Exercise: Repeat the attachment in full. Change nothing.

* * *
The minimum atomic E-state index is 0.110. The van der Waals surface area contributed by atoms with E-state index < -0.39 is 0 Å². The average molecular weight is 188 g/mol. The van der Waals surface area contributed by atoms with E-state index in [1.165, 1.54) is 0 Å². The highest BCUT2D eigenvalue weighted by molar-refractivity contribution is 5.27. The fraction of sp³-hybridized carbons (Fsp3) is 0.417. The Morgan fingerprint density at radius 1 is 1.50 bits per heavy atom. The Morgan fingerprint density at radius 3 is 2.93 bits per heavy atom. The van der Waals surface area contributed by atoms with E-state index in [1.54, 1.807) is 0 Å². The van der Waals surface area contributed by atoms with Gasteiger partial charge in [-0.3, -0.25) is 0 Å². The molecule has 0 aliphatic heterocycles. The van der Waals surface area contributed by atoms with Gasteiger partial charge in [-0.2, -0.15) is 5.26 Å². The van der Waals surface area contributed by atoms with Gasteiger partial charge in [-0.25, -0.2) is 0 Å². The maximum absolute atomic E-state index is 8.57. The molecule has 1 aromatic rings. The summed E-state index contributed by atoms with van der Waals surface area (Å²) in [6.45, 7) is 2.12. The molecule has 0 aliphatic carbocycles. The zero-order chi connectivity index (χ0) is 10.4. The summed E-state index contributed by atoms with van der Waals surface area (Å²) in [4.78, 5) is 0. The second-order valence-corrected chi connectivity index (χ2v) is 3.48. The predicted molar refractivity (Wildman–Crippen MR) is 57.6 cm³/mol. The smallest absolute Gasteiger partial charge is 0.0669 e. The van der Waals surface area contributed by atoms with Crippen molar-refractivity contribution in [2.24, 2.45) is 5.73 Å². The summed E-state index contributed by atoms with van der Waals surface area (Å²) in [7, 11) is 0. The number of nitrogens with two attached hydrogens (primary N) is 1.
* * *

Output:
The minimum atomic E-state index is 0.110. The van der Waals surface area contributed by atoms with E-state index < -0.39 is 0 Å². The average molecular weight is 188 g/mol. The van der Waals surface area contributed by atoms with E-state index in [1.165, 1.54) is 0 Å². The highest BCUT2D eigenvalue weighted by molar-refractivity contribution is 5.27. The fraction of sp³-hybridized carbons (Fsp3) is 0.417. The Morgan fingerprint density at radius 1 is 1.50 bits per heavy atom. The Morgan fingerprint density at radius 3 is 2.93 bits per heavy atom. The van der Waals surface area contributed by atoms with E-state index in [1.54, 1.807) is 0 Å². The van der Waals surface area contributed by atoms with Gasteiger partial charge in [-0.3, -0.25) is 0 Å². The molecule has 0 aliphatic heterocycles. The van der Waals surface area contributed by atoms with Gasteiger partial charge in [-0.2, -0.15) is 5.26 Å². The van der Waals surface area contributed by atoms with Gasteiger partial charge in [-0.25, -0.2) is 0 Å². The maximum absolute atomic E-state index is 8.57. The molecule has 1 aromatic rings. The summed E-state index contributed by atoms with van der Waals surface area (Å²) in [6.45, 7) is 2.12. The molecule has 0 aliphatic carbocycles. The zero-order chi connectivity index (χ0) is 10.4. The summed E-state index contributed by atoms with van der Waals surface area (Å²) in [4.78, 5) is 0. The second-order valence-corrected chi connectivity index (χ2v) is 3.48. The predicted molar refractivity (Wildman–Crippen MR) is 57.6 cm³/mol. The smallest absolute Gasteiger partial charge is 0.0669 e. The van der Waals surface area contributed by atoms with Crippen molar-refractivity contribution in [2.24, 2.45) is 5.73 Å². The summed E-state index contributed by atoms with van der Waals surface area (Å²) in [7, 11) is 0. The number of nitrogens with two attached hydrogens (primary N) is 1.